Tastes vary over time. A film might be so ahead of its time that critics aren’t prepared yet to understand it and appreciate it. That’s how cult followings are born. A film might also be just viewed as bad on a technical level or for its non-conformist opinions or social commentary. That’s an example of the mainstream labeling a film as “bad”. Once a film is considered “rotten”, the minority that really enjoys it, usually doesn’t feel it is socially acceptable to admit they liked or even loved the movie. Those people are usually very insecure. They use films to brand themselves. It makes sense. The “image” a film has is going to rub off on the people championing it, in marketing we call it the “halo effect”. So it makes sense to have only critically acclaimed films in your Top-whatever list.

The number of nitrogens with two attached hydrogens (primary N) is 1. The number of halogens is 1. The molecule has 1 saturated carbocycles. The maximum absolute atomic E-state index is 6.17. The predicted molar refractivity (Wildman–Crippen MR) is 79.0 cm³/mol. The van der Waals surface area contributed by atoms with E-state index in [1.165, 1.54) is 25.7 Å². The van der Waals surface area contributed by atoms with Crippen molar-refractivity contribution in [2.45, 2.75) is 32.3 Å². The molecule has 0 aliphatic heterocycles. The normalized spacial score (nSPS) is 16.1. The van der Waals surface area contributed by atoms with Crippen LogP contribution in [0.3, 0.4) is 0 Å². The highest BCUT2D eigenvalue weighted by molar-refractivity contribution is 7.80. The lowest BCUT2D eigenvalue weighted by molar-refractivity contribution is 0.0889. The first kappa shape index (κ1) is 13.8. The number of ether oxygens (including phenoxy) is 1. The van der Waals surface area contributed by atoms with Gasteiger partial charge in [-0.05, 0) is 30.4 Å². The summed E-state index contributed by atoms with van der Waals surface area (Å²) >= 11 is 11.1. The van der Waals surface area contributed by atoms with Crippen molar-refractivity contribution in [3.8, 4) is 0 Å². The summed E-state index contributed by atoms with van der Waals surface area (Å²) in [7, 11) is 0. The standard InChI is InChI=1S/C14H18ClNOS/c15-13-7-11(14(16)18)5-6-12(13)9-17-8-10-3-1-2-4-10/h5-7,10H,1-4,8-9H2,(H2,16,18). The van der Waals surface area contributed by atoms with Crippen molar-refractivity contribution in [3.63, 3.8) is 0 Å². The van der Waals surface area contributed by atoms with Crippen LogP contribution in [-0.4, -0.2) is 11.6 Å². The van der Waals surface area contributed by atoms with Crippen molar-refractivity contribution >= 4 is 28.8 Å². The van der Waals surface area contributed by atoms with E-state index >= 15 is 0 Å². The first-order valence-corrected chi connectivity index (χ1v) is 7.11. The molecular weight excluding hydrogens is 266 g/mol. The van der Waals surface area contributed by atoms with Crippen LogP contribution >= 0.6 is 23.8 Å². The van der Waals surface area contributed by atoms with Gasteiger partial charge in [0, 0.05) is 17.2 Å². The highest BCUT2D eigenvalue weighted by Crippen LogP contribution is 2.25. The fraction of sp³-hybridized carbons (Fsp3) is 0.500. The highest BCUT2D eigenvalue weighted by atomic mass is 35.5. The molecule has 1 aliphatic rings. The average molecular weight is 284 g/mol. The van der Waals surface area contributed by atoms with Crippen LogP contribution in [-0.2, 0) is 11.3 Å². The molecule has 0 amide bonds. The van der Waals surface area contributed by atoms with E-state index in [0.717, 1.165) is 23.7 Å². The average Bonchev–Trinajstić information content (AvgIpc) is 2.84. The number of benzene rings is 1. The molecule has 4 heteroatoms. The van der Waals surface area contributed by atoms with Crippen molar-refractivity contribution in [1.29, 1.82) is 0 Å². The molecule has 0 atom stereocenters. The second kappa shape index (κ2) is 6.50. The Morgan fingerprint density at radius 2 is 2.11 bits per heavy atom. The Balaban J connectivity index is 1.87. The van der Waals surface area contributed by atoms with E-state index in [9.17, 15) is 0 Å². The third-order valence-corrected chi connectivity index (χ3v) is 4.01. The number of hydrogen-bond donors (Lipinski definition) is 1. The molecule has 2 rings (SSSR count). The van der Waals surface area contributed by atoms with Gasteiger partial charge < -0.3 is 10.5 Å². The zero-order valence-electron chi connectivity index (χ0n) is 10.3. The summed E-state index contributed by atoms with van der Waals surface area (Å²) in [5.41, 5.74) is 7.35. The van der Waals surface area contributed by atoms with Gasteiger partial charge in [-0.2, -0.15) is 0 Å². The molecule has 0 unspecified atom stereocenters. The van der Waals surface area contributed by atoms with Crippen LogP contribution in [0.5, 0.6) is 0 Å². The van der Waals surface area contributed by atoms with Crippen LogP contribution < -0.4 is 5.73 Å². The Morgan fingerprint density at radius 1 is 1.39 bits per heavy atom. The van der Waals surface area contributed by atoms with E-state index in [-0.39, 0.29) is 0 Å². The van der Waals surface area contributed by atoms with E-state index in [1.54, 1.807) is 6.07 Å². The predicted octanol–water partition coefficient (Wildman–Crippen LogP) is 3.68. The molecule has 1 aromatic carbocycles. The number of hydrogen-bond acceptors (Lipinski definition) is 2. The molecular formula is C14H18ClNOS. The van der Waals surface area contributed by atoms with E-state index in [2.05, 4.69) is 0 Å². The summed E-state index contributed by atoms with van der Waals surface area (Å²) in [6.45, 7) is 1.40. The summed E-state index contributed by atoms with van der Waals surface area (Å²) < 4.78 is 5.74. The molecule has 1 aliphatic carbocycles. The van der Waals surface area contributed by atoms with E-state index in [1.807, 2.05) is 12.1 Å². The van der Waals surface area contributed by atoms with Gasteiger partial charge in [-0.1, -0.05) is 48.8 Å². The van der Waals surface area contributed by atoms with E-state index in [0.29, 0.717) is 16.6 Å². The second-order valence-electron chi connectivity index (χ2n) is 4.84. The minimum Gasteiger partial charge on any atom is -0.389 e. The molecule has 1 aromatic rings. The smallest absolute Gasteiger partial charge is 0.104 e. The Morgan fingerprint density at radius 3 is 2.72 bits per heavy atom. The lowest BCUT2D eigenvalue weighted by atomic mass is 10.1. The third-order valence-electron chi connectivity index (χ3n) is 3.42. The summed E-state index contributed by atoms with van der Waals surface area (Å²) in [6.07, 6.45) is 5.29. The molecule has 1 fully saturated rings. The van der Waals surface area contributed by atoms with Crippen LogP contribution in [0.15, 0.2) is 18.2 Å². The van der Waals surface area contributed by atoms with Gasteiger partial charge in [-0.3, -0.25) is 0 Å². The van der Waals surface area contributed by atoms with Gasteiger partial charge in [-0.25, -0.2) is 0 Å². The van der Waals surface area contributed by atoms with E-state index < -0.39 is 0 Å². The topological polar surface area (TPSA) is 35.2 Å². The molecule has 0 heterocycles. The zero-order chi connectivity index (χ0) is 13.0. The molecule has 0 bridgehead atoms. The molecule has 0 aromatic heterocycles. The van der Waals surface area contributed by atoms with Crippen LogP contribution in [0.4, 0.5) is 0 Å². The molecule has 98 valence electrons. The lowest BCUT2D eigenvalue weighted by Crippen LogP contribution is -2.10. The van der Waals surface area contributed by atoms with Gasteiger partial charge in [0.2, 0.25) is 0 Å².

Since we’ve established that there isn’t an absolute authority that has the right or knowledge to conclusively decide for everyone which movies are good, bad or in-between, there shouldn’t be “guilty pleasures”. Everyone should be free to like everything, but most feel that they aren’t, now why is that? Easy, we don’t really believe that. We do think a critic’s opinion, an expert’s opinion, the opinion from our own social circle or other opinion leaders is more or as important as our own. I’m not saying other people’s opinions are worthless, but at the very least they’re all as valid as our own. Once we accept that, we won’t have to over-justify our own tastes, when they differ from the mainstream. Then again I have a certain tendency to dislike or at least be suspicious of everything “too” mainstream, and this contrarian attitude is ‘dangerous’ and stupid as well. I’m working on trying to change that about myself.